|Aug 11|| |
When nothing seems real, everything seems possible. One of animation’s greatest party tricks is the licence it gives artists to invert every rule of reality. In this, animation rapidly leaves behind the gravity-bound confines of the stage, and even the more flexible realities of live action cinema.
It takes a special kind of eye to look at something and turn it inside out in a way that seamlessly transports the meaning of the narrative – and the attention of the audience – into an unrecognisable and yet thoroughly engaging place.
This programme is a veritable cornucopia of the most inspired and inventive of these animated worlds. Finity Calling, a hyper-stylised chamber piece with puppets, represents stop-motion animation at its most painstaking and otherworldly. Fluctuating between the underwater and the above, boundaries become slippery in the trippy and tactile Spermaceti. And in the wonderfully messy Pura Vida, bright and chaotic animation captures the giddy sensations of an out-of-control vacation.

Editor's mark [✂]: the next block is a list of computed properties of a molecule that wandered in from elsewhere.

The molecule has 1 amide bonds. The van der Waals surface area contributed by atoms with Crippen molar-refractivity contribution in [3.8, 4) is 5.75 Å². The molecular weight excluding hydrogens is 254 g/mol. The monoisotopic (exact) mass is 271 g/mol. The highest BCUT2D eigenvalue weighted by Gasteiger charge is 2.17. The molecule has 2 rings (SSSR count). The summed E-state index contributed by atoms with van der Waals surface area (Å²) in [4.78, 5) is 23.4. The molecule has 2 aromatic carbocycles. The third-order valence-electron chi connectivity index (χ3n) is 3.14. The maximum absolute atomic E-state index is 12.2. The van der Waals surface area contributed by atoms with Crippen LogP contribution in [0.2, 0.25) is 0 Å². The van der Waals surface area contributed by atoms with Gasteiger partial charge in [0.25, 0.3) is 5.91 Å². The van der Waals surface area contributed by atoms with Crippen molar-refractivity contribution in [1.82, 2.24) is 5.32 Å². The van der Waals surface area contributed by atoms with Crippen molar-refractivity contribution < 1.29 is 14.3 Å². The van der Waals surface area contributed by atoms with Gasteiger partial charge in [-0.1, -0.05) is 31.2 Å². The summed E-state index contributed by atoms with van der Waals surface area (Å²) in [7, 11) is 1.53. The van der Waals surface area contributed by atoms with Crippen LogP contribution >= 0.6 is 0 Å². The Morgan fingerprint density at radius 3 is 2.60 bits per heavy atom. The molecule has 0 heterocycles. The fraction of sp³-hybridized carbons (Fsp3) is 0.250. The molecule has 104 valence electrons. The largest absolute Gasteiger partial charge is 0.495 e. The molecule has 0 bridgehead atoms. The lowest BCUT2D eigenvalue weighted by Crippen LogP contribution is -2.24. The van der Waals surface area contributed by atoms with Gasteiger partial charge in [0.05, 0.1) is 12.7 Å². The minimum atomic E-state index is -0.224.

These are places that could only be dreamed and depicted within the realm of animation. Everything seems possible when nothing seems real.
An audacious stop-motion animation. When the fragile equilibrium of the group is broken, the results are explosive.
Winner of the Victoria University of Wellington School of Design Jury Prize
A delicately jagged reminder that each of our individual little worlds are strung together by an invisible, infinite thread.
An eerily evocative moment in the life of a young man who finds himself on the threshold of an initiation.
As celestial beings descend to Earth, the world’s order unbalances in a rising cacophonous mayhem.
Treachery, tasers, traps and trapdoors – nothing stops this little white rabbit. Nothing!
A vacation to Costa Rica turns messy when four flawed friends begin exploring all the wrong tangents.
Somewhere deep in the centre lies the quietly relentless power supply that keeps us all going.
In a truly bizarre world, beasts and creatures inhabit an environment that can barely support them.